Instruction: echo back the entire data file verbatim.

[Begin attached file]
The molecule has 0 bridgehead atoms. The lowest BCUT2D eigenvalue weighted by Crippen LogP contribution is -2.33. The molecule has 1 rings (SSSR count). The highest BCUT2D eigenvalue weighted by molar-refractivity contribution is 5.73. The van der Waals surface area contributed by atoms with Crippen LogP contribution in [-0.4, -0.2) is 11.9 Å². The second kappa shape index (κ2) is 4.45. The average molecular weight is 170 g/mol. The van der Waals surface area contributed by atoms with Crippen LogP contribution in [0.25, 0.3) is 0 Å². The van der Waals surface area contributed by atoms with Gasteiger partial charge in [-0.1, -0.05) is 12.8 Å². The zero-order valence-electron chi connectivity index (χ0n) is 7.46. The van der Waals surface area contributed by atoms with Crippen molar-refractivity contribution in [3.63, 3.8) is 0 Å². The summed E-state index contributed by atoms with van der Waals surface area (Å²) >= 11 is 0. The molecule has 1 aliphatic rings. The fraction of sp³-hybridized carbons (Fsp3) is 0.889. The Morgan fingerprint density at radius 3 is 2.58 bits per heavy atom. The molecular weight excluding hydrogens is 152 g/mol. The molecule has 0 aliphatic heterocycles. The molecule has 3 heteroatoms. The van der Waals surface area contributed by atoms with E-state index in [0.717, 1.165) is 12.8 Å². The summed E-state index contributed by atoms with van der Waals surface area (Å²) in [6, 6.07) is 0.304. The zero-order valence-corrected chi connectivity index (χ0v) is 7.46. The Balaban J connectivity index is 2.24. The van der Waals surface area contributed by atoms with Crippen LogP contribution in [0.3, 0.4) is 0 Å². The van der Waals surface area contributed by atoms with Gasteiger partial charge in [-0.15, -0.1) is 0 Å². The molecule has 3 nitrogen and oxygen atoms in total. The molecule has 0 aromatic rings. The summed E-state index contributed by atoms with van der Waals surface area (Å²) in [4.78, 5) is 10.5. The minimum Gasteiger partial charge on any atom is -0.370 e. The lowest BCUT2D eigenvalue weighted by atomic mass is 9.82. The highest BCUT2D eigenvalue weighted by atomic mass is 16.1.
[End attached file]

The molecule has 0 bridgehead atoms. The lowest BCUT2D eigenvalue weighted by Crippen LogP contribution is -2.33. The molecule has 1 rings (SSSR count). The highest BCUT2D eigenvalue weighted by molar-refractivity contribution is 5.73. The van der Waals surface area contributed by atoms with Crippen LogP contribution in [-0.4, -0.2) is 11.9 Å². The second kappa shape index (κ2) is 4.45. The average molecular weight is 170 g/mol. The van der Waals surface area contributed by atoms with Crippen LogP contribution in [0.25, 0.3) is 0 Å². The van der Waals surface area contributed by atoms with Gasteiger partial charge in [-0.1, -0.05) is 12.8 Å². The zero-order valence-electron chi connectivity index (χ0n) is 7.46. The van der Waals surface area contributed by atoms with Crippen molar-refractivity contribution in [3.63, 3.8) is 0 Å². The summed E-state index contributed by atoms with van der Waals surface area (Å²) >= 11 is 0. The molecule has 1 aliphatic rings. The fraction of sp³-hybridized carbons (Fsp3) is 0.889. The Morgan fingerprint density at radius 3 is 2.58 bits per heavy atom. The molecular weight excluding hydrogens is 152 g/mol. The molecule has 0 aliphatic heterocycles. The molecule has 3 heteroatoms. The van der Waals surface area contributed by atoms with E-state index in [0.717, 1.165) is 12.8 Å². The summed E-state index contributed by atoms with van der Waals surface area (Å²) in [6, 6.07) is 0.304. The zero-order valence-corrected chi connectivity index (χ0v) is 7.46. The Balaban J connectivity index is 2.24. The van der Waals surface area contributed by atoms with Crippen LogP contribution in [0.3, 0.4) is 0 Å². The van der Waals surface area contributed by atoms with Gasteiger partial charge in [-0.15, -0.1) is 0 Å². The molecule has 3 nitrogen and oxygen atoms in total. The molecule has 0 aromatic rings. The summed E-state index contributed by atoms with van der Waals surface area (Å²) in [4.78, 5) is 10.5. The minimum Gasteiger partial charge on any atom is -0.370 e. The lowest BCUT2D eigenvalue weighted by atomic mass is 9.82. The highest BCUT2D eigenvalue weighted by atomic mass is 16.1.